The office is designed to be a place for work, but often ends up being a place of procrastination. The good news is that there are some common culprits to blame in most situations. By avoiding and eliminating these distractions, you can reclaim productivity and restore the original design and purpose of your office.
Wasting Time at Work: A Corporate Epidemic
Make no mistake about it, workplace distractions are a major epidemic at every level of business. From Fortune 100 organizations all the way down to the mom and pop shops, people are wasting valuable time at work every single day.
- 31 percent waste an average of 30 minutes per day
- 31 percent waste an average of 1 hour per day
- 16 percent waste an average of 2 hours per day
- 6 percent waste an average of 3 hours per day
- 2 percent waste an average of 4 hours per day
- 2 percent waste an average of 5-plus hours per day
The most surprising takeaway is that four percent of employees waste at least half of the eight-hour workday. That’s astonishing! A whopping 57 percent are wasting at least one hour of the day. For business owners, this is totally unacceptable.
from CareerBuilder and Harris showed that the top five time-wasters were talking and texting on cell phones, gossiping, surfing the internet, browsing social media, and taking snack and smoke breaks. Other popular responses included meetings, email, and noisy co-workers.
Something Must be Done
It’s clear that something must be done. It doesn’t matter if you’re the employer or the employee, action needs to be taken. By reclaiming wasted time and focusing on increasing output, you can directly influence your business and improve your career.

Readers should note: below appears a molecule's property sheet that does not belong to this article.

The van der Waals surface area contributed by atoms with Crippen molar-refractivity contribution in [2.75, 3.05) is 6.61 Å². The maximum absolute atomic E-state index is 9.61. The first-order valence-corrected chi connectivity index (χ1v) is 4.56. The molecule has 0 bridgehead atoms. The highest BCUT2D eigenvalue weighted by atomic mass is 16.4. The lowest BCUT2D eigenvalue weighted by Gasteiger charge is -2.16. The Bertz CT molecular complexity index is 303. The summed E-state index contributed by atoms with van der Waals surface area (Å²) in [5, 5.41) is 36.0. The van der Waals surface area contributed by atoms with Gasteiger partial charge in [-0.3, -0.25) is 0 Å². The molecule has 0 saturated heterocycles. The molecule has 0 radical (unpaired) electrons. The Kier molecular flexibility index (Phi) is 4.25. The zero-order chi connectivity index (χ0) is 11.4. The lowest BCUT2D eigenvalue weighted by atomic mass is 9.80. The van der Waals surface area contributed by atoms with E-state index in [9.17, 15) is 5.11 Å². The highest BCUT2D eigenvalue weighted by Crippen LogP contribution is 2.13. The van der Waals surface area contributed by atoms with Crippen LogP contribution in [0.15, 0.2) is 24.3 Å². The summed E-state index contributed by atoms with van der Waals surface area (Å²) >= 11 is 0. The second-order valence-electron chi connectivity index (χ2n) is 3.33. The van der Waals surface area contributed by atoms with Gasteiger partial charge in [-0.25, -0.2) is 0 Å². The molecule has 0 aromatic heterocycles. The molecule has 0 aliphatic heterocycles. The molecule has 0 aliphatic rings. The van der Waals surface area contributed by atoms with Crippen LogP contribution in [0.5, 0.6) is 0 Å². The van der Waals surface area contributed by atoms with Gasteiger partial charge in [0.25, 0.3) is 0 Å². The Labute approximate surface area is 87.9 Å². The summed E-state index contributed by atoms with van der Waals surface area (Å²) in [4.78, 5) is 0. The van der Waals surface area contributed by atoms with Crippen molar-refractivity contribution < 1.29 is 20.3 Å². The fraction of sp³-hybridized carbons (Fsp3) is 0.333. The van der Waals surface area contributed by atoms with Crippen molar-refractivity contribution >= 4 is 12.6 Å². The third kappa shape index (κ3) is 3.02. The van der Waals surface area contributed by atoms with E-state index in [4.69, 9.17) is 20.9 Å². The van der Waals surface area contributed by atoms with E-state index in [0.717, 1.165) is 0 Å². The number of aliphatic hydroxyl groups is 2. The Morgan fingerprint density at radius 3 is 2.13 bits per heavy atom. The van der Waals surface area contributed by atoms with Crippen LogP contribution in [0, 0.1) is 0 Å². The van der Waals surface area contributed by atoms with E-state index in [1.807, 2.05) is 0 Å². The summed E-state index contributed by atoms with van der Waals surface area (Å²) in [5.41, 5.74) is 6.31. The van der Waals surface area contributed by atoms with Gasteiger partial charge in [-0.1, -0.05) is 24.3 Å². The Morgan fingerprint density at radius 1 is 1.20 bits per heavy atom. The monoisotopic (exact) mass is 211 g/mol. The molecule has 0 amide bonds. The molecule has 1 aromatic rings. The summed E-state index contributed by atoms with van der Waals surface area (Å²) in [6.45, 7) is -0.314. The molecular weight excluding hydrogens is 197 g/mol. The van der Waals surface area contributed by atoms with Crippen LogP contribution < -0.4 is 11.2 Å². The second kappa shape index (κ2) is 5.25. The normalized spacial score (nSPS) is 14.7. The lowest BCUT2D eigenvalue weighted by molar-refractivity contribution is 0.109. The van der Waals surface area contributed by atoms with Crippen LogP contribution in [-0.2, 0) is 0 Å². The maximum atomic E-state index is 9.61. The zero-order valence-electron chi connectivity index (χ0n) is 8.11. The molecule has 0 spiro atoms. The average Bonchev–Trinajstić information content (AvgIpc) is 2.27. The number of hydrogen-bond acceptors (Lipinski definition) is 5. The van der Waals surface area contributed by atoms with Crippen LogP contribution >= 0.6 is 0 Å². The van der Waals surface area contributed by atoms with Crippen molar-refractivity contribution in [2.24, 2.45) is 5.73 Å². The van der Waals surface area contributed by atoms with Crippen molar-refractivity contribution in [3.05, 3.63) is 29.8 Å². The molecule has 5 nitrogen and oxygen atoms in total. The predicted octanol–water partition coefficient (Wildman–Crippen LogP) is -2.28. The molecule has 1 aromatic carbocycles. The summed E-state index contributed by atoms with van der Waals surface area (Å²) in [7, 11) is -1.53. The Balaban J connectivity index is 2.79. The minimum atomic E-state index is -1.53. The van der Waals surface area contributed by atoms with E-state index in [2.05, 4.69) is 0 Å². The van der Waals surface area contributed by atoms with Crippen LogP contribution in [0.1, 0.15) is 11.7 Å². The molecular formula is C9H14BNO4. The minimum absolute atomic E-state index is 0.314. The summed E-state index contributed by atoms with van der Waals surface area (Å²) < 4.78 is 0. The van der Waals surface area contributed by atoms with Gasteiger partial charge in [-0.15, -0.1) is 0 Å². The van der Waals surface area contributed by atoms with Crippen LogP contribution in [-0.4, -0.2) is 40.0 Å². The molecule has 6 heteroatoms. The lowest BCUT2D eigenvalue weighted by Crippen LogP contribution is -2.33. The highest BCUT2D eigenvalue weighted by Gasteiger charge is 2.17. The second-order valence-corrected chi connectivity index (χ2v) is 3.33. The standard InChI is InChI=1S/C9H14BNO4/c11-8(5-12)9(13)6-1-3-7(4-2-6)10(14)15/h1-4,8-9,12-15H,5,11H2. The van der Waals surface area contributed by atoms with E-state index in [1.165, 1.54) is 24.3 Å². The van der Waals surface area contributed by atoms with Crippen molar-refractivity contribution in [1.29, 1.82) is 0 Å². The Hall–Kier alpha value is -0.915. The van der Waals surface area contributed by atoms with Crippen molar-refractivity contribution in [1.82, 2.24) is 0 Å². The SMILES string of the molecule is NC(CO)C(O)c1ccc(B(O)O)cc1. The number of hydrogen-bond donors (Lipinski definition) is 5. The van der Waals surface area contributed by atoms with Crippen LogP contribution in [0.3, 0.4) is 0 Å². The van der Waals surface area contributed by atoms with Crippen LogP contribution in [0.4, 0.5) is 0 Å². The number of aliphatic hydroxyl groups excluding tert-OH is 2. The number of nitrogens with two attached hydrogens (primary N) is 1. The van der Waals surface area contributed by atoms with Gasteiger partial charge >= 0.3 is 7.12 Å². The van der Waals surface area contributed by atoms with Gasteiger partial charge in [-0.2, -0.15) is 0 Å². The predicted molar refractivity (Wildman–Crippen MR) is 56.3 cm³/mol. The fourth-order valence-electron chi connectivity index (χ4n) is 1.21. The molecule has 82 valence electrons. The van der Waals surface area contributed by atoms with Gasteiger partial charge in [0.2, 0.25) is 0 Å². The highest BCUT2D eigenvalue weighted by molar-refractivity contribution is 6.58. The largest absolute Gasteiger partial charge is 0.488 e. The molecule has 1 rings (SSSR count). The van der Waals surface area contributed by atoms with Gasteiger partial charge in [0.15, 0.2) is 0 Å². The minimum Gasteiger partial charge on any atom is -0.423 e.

Here are some practical tips that anyone can leverage for better results:
1. Enhance Workspace Ergonomics
The setup of your workspace has a major impact on your comfort level, which directly impacts your output and productivity. The goal of office ergonomics is to design a workstation that allows you to be comfortable and properly supported for maximum efficiency and less fatigue. to think about:
- Make sure you have a comfortable chair that provides adequate back support. You should sit in such a way that you don’t have to slouch, reach, or twist to reach the keyboard or see the screen.
- Your computer monitor should be directly in front of you with the top at eye level. This prevents you from craning your neck to see the screen.
- When sitting at your desk, your feet should gently rest on the floor in front of you. If your feet are dangling, then you need to lower your chair to the appropriate position.
There are plenty of other ways to improve the ergonomics of your office, but these are three of the most important. You’ll also want to pay attention to things like lighting, screen glare, and wrist-keyboard alignment.
2. Organize Your Office
Aside from getting your desk, chair, and computer monitor properly optimized for your body, you also need to attend to the organization of your office. A messy office impacts you from a psychological perspective and makes it harder to be productive.